Patagonia is the land of wonders with numerous day and multi day hikes readily available. With so much natural wonder to explore it’s easy to forget about one of the most important things – Snacks! And well let’s be honest nutrition in general. We all know that hiking is a challenging activity on the body and we need to make sure that there is enough fuel in the tank to keep us going. In preprearing for Patagonia we’ve done a lot of research on the perfect snacks to snack on.

The advice on eating times on the trail is relatively clear- snack your way to happiness every two hours to keep your energy levels flying high. But what exactly to should one snack on? Well, that’s rather confusing. There’s so much information and advice on what you should take, what you shouldn’t and why.

Dried fruit or fresh fruit? Jerky or canned tuna? Scroggen, schmogel or trail mix? Ah so confusing.

Why is snacking on the trail so important?

I, for one, get hangry. First, it starts off with the sassy comments. Then the anger. Occasionally tears and a foot stamp or two. I know that this is a personal issue for me and one that is fairly easy to manage when I’m at home or at least near a café to get a snack. Other than me turning into a colossal bitch on the trail, which in itself is a danger to all, the risk of hunger flatting is a real threat. Hunger flatting can have a long lasting effect and ruin your entire hiking experience.

Reactive hypoglycaemia – low blood sugar – hunger flatting – to be avoided a tall costs.

How much food is needed?

Ah so I delved deep into the world of nutrition and science for you. It was a deep dive into numbers, weight, calculations. And a lot of very conflicting advice.

As a general rule – 4000-5000 calories per person per day.

This is really dependant on your age, weight, gender and fitness level. What this figure doesn’t take into account is simple carbs vs complex carbs. Weight wise you are looking at around 500-900grams of food per day per person. Remember that some items like apples weigh around 120grams each so it’s easy to get a heavy bag.

What food options should you consider taking on a Patagonian adventure?

Dry Food

Pasta, couscous, noodles and soup packs are perfect for hiking. These items are light weight and easy to cook. We prefer taking couscous over water heavy items such as pasta. Couscous makes a great lunchtime snack as it’s easy to just add water. Cooking pasta can take up a lot of fuel in boiling water and cooking the pasta. It’s a good idea to take a mix of both.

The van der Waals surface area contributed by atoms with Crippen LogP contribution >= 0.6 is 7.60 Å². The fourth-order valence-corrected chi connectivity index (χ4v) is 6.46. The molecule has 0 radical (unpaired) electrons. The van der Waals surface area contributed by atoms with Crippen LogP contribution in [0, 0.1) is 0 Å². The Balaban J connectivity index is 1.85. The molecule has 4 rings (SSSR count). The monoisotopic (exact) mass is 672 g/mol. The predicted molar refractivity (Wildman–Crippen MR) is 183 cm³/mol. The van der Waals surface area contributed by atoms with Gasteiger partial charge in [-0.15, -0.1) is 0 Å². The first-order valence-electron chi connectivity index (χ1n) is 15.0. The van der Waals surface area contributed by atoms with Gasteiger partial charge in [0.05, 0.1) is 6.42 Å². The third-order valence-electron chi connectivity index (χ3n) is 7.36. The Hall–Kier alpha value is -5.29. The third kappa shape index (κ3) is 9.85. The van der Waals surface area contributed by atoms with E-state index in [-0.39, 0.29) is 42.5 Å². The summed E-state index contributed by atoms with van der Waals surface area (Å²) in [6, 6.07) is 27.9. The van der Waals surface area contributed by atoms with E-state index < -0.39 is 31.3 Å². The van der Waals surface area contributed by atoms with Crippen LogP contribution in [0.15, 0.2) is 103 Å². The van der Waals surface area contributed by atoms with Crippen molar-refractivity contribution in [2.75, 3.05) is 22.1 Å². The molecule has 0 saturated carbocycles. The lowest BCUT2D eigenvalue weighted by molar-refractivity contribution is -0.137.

Muesli, porridge and powdered milk are the perfect start for breakfast.  I always start my day off with a hot drink so it’s easy to boil up a pot of water and have a hot meal.

Canned Food

Tuna, salmon, chicken and just about everything comes in a can these days. The small cans are great for adding protein and a bit of flavour to your meals. You need to remember that what ever you carry in you need to carry out.

Dried fruit Traveling Honeybird

Dried fruit vs Fresh Fruit

Fresh is best right? Ah not always. Dried fruit is generally the preference for hikers due to it’s ability to handle itself in a backpack, weighs less and has less water. Just note that a lot of dried fruit is sprayed with oils, sulphurs and preservatives. A little is ok and there’s nothing wrong with carrying dried fruits as a high energy, highly nutritious snack to enjoy alongside other foods.

Jerky

Beef jerky makes a great protein full snack for when you’re ambling along enjoying the views. The mixture of salt and protein can give your body slow release energy. The protein does help your muscles to recover from exercise which could mean fewer aches and pains the next morning. Jerky is also great at satisfying hunger pangs if you need something filling to tide you over to your lunch stop. It’s a lightweight snack that’s easy to eat.

Image: Peanut chocolate bomb cookie-bar  Em’s PowerCookies 

Energy Bars/ Museli Bars